“(The name) really represents what it is,” Casista said, “and what we’re doing.”
The beleaguered urban cycling program, which started in 2011, has struggled financially, telling the city last year it could no longer make payments on a $3.9-million city loan.
In December, Bixi’s creator Quebec-based Public Bike System Company and the city came to a deal to transfer all Toronto assets , with TPA set to run the program as of April 1. In January, the Public Bike System Company filed for bankruptcy protection.
Filed under: Uncategorized | Tags: cheaters, cheating, cycling, doping, genetic manipulation, hypoxia
Numerous physical, pharmacological and/or genetic strategies exist that simulate the effects of hypoxia at the molecular and cellular level and increase expression of hypoxia-induced genes such as hypoxia-inducible factor (HIF), its downstream targets such as erythropoietin (EPO) and consequently increase red blood cell production. While hypoxia was classically achieved by exposure to high altitude (hypobaric hypoxic exposure), there are currently numerous methodologies for achieving hypoxia-induced gene doping including chambers (normobaric hypoxia), chemicals and genetic manipulation. Our basic hypothesis is that exposure to different types of hypoxia lead to both a unique ‘molecular signature’ specific to the type of hypoxia as well as core ‘molecular signature’ irrespective of the type of hypoxia. Testing the ‘molecular signatures of hypoxia’ using blood samples from athletes will detect all the different forms (of physical, small molecule and gene-based) hypoxia-induced gene doping that are currently in use (or likely to be developed in the near future) with great sensitivity and specificity.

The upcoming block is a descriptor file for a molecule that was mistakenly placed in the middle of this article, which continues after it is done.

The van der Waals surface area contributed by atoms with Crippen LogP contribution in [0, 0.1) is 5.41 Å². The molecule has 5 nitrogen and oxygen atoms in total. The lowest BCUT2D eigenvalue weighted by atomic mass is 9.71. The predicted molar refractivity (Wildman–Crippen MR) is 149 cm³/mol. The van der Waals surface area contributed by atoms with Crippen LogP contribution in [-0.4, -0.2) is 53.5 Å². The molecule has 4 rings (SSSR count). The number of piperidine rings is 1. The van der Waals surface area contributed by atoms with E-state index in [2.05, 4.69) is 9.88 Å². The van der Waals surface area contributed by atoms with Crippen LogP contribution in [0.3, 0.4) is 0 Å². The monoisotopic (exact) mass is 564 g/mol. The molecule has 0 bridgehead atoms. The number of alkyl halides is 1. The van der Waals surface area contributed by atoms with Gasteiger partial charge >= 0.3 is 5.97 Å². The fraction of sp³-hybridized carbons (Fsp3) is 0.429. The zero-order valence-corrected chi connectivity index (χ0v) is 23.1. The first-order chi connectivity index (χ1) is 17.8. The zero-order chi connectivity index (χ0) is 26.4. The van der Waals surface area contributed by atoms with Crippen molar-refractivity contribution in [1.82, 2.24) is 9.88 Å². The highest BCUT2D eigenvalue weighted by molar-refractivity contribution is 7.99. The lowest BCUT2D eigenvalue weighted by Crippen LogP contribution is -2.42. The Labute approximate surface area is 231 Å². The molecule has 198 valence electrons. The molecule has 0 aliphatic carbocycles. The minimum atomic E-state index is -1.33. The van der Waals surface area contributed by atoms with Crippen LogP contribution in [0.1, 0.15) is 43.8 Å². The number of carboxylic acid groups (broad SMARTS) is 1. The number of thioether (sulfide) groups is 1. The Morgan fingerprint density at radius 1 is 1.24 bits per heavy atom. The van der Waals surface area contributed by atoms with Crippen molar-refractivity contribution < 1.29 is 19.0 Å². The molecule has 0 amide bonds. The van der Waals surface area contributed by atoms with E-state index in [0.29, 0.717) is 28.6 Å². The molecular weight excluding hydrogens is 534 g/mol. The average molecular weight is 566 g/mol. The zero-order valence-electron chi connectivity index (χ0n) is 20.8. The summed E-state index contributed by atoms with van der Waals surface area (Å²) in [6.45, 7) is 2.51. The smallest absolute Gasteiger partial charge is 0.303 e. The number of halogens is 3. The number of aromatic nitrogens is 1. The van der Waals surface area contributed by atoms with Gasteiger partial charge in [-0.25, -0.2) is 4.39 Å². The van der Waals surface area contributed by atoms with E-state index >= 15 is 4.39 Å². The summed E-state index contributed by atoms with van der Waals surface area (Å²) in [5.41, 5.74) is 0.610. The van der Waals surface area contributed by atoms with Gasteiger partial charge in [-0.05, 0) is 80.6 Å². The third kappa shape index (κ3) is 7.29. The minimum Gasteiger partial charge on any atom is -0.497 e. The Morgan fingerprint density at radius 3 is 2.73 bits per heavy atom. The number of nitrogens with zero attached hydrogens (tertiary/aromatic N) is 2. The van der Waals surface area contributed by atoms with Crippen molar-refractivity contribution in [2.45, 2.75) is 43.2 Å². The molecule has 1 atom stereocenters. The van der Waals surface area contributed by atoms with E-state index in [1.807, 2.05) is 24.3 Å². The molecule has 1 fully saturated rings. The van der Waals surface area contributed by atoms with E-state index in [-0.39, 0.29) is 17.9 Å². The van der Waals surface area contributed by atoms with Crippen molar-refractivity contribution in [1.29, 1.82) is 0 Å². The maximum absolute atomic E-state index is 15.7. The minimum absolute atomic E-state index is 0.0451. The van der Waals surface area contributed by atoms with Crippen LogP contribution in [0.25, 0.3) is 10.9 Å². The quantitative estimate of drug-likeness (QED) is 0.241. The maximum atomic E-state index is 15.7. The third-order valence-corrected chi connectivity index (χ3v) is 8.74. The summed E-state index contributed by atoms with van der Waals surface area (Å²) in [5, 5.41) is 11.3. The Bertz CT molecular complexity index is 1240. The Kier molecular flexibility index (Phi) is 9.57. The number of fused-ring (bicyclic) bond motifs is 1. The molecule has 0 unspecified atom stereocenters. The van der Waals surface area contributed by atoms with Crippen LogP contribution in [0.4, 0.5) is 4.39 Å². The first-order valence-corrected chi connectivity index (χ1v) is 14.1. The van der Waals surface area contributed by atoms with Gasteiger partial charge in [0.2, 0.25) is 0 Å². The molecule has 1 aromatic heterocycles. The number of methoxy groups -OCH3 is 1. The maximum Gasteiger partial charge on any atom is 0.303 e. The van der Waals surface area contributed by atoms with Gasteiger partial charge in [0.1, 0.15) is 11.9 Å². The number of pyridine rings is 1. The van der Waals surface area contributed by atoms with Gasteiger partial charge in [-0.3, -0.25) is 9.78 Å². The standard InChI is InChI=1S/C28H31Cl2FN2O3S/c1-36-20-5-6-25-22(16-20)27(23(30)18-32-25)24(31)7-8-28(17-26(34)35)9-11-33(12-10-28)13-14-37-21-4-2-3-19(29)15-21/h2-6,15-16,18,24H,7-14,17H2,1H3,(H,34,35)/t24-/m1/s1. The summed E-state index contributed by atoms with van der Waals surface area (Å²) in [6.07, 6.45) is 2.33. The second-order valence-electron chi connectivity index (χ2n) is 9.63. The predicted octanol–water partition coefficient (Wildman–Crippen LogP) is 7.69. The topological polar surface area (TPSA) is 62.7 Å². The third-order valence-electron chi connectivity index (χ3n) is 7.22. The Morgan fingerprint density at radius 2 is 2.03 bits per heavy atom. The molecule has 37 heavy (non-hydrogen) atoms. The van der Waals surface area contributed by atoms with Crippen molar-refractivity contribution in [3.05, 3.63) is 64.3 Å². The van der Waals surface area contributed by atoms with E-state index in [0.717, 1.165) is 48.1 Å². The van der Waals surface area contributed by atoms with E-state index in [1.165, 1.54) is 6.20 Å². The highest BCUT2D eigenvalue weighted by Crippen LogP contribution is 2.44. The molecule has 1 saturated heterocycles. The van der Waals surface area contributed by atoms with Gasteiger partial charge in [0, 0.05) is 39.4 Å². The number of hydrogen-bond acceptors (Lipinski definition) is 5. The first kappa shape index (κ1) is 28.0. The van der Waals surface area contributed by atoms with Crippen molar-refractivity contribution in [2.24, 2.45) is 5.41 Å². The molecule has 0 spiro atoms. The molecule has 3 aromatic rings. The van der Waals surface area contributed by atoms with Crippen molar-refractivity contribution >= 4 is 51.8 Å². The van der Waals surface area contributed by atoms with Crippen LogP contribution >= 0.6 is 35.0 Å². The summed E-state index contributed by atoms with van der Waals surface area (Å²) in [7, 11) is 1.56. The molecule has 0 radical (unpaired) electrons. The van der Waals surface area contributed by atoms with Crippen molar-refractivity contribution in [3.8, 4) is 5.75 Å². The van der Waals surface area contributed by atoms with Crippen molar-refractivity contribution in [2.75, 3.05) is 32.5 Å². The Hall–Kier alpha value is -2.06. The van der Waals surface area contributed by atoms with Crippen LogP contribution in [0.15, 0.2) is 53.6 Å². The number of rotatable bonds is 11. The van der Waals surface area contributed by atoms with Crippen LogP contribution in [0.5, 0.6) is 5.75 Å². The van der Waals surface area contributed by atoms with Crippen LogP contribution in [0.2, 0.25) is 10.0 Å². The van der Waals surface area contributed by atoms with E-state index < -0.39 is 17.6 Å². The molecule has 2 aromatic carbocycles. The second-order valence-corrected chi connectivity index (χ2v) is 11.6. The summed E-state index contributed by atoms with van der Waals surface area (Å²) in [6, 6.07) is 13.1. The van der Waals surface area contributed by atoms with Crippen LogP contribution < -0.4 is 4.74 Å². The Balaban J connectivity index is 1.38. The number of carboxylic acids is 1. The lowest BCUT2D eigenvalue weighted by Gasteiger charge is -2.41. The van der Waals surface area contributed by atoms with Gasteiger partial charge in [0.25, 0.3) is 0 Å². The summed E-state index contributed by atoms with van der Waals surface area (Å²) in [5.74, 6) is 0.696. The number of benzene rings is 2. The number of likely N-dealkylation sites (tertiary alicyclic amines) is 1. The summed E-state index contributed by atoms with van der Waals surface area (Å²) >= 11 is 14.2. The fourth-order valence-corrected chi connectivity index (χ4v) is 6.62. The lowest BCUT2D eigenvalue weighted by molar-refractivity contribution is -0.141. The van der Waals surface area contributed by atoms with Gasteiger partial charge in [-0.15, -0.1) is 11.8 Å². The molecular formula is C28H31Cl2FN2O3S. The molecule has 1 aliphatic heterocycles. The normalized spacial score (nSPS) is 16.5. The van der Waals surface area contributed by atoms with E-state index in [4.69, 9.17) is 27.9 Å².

Filed under: Uncategorized | Tags: accident rates, casualties, casualty rates, cycling, drivers, London, pedestrians, road users, transportation, Twitter, UK, urban cycling
— Jim (@geographyjim) March 20, 2014
Filed under: Uncategorized | Tags: begrimed, begrimers, bike share, bikewhare, Citibike, New York, NYU, transportation, urban cycling
Citibike, that is.
A new study out of NYU: http://wagner.nyu.edu/rudincenter/wp-content/uploads/2014/03/CitiBikeTakesNewYork_.pdf
Citi Bike has become a vital element of the city’s transportation network, providing a new flexible mode for many New Yorkers. Trips that were once 20-minute walks are now 5-minute bike rides, and places previously inacces- sible by public transit are now linked to the network.
In its first six months of operation, Citi Bike riders took more than 6 million trips, and by early January, nearly 100,000 riders spent $95 to become annual members.
Bikeshare proven now to be among the safest forms of transport.